By MIKE CORN
The lesser prairie chicken could be making its way out of the casting room and into the spotlight of the federal endangered species list.
"The feds are taking a run at listing the lesser prairie chicken," said Robin Jennison, secretary of the Kansas Department of Wildlife and Parks. "They did put that one on the fast track."
The bird, the majority of which are in Kansas, could move over from being considered as "warranted, but precluded" onto the list that would attach special protection to the species.
The U.S. Fish and Wildlife Service in January started working on the proposal that would add the lesser prairie chicken to the endangered species list, according to FWS spokeswoman Lesli Gray,
The bird also is listed in a settlement agreement between WildEarth Guardians and the federal wildlife agency.
Under the terms of that settlement, many, if not all, of the 251 species that are waiting in the wings for inclusion on the endangered species list would have to be dealt with.
That does not, however, mean they all will be going on the list. Instead, the federal agency simply needs to determine if they all still qualify.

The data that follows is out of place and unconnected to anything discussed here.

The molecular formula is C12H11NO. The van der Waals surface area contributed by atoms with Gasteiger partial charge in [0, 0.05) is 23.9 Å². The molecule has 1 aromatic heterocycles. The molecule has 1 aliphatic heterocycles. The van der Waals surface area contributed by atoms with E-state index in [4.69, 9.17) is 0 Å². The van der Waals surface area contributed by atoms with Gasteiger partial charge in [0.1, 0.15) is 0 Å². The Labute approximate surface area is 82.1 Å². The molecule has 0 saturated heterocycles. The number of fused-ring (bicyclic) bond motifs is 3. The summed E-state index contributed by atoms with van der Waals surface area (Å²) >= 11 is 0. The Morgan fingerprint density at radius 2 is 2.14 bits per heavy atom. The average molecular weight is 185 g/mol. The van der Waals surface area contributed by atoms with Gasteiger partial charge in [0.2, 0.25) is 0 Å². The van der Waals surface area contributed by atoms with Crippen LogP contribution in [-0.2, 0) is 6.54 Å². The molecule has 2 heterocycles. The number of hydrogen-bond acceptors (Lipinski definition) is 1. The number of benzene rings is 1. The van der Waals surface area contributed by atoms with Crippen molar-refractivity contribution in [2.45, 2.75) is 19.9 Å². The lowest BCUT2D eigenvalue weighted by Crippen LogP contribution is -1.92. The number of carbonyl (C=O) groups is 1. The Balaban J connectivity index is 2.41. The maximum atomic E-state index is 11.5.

And they must do so by September 2016.
Complicating both issues, however, is a recent proposal by Oklahoma Sen. James Inhofe, a conservative Republican. Last week, he offered an amendment on a bill -- the Economic Development Revitalization Act of 2011 -- that would prohibit adding the lesser prairie chicken to the endangered species list. Sen. John Cornyn, R-Texas, offered a similar amendment preventing the listing of the southwest lizard, suggesting it would wreck the oil and gas industry in west Texas.
Both amendments come on the heels of stripping the gray wolf of endangered species status. That measure was approved earlier by the Senate and allowed to become law.
Ironically, in the same economic development bill, Sen. Jerry Moran, R-Kan., offered an amendment to protect the practice of burning pastures in the Flint Hills region.
What makes his proposal ironic is he cites the greater prairie chicken, less troubled than its smaller cousin, the lesser prairie chicken, as well as other birds as part of his justification to preserve burning in the region.
Even though Gray said the agency started working in January, a recovery plan is well off in the future.
It likely will be sometime in the summer of 2012 before that plan is assembled and ready to be unveiled for public comment, she said.
Any of the proposals listed in the plan probably won't take effect until sometime in 2013, she said.
FWS already has conducted a public session in Woodward, Okla., something of a hot spot for lesser prairie chicken activity because of wind developments there.
Gray said the agency is looking at conducting a similar meeting in Kansas, although no dates have been scheduled. Meetings will take place in all five states where the bird can be found, she said.